The Endangered Species Act turns 40 on Friday, Dec. 27. Forty years of hard work and dedication by federal and state agencies, state and local governments, and the many conservation organizations have been very successful for helping threatened and endangered wildlife nationwide. Many of the endangered species have been fully recovered were the original species protected by the act. Unfortunately, many more species have been added to the list over the past 40 years.
West Virginia provides habitats to more that 20 endangered and threatened species. Some of the species include, the shale barren rock cress plant, the pink mucket mussel, the Virginia big-eared bat and many more species.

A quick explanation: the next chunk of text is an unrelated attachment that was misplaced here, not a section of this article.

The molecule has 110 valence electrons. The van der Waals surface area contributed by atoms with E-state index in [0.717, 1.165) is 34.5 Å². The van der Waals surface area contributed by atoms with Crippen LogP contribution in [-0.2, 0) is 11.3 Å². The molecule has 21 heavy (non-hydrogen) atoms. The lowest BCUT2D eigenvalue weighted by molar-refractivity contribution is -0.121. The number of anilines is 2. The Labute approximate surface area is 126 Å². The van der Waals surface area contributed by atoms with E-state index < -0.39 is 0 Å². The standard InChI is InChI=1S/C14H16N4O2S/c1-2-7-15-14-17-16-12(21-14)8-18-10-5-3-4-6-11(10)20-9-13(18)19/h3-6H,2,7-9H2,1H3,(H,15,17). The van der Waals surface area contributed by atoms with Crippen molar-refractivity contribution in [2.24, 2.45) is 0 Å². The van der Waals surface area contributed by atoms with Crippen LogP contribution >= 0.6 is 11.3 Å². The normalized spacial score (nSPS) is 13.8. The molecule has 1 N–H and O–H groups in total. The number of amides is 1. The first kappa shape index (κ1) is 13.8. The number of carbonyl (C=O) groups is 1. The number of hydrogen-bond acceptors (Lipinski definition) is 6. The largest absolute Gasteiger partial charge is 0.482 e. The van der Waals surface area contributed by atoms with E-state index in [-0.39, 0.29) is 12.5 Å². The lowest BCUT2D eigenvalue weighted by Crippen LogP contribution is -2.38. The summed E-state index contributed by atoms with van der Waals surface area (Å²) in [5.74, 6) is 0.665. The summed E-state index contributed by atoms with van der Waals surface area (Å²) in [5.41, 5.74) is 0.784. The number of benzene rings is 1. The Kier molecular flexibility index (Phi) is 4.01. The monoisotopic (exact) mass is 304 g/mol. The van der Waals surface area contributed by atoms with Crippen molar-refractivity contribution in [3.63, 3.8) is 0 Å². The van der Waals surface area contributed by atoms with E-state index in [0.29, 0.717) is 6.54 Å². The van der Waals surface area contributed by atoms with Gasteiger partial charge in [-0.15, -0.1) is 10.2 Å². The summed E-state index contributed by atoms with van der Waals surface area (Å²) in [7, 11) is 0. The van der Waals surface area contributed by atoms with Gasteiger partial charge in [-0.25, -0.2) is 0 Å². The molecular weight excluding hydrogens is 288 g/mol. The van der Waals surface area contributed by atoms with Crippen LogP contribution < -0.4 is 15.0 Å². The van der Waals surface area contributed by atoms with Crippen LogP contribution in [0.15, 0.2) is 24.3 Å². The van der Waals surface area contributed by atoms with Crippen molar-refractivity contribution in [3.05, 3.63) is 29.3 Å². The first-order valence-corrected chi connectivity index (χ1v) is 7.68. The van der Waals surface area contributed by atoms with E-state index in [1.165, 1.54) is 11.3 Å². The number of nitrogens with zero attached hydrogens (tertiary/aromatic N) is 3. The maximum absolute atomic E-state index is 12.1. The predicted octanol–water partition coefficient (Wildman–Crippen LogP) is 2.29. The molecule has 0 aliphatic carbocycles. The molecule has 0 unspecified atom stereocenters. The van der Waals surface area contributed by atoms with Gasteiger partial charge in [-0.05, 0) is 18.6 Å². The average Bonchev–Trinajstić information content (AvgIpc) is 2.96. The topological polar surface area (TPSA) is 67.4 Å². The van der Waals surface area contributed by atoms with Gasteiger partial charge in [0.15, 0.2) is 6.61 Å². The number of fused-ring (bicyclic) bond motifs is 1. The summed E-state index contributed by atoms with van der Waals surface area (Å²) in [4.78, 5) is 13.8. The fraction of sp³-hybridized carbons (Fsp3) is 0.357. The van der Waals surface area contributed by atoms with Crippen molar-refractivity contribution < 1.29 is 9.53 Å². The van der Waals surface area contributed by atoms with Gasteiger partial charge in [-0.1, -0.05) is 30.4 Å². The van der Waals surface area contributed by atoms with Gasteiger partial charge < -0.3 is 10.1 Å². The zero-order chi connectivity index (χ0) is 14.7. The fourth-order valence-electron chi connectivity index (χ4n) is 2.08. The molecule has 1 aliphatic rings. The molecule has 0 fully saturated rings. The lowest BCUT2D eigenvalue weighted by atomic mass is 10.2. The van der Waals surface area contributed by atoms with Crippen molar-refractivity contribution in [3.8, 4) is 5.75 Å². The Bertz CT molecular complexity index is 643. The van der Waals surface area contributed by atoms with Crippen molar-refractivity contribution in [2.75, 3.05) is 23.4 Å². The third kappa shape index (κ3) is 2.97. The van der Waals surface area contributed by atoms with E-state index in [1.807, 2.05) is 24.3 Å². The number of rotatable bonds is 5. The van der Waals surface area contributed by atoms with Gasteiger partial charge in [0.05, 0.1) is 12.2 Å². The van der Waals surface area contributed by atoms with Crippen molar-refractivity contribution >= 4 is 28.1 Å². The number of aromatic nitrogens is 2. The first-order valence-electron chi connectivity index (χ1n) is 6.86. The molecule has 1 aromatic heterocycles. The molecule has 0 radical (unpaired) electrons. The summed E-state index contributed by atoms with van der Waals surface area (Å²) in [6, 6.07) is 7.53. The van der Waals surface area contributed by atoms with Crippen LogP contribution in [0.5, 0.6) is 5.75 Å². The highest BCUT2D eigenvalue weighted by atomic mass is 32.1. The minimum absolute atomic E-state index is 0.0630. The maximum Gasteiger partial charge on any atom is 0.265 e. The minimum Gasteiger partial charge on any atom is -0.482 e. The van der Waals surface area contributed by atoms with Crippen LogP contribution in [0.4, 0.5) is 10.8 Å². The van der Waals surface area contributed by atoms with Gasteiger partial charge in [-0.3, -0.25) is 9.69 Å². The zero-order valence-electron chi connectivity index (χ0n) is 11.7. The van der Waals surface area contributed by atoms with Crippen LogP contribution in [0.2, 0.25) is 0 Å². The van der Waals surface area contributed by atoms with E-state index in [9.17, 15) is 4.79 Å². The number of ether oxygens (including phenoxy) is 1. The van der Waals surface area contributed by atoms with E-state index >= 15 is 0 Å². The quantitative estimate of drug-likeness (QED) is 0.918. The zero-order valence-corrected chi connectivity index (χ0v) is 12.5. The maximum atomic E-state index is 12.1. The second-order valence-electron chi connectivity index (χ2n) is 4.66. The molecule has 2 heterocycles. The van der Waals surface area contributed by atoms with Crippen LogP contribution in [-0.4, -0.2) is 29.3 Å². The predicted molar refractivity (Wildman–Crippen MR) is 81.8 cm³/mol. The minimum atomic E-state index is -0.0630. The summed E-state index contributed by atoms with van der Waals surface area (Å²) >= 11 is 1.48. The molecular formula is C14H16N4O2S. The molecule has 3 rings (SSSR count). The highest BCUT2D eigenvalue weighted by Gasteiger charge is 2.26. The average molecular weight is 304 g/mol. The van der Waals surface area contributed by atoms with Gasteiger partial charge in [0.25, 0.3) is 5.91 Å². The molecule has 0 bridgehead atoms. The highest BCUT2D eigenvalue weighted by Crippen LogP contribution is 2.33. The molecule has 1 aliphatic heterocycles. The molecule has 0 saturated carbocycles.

West Virginia is also a part of the Central Appalachian Spruce Restoration Initiative. This initiative continues to restore the high elevation red spruce habitat needed by the threatened Cheat Mountain salamander and recovered West Virginia northern flying squirrel.
The ESA worked with the Pennsylvania Department of Transportation and other organizations on a bridge replacement to transplant the protected mussels in Illinois, Ohio and West Virginia waters. They included the endangered northern riffleshell into the list as well.
The West Virginia Division of Natural Resources installed a bat-friendly gate on Trout Cave, to provide more habitation for the Virginia big-eared bats.
For more information on the Endangered Species Act, West Virginia's participation in species conservation, and to see some photos of the endangered animals, click here.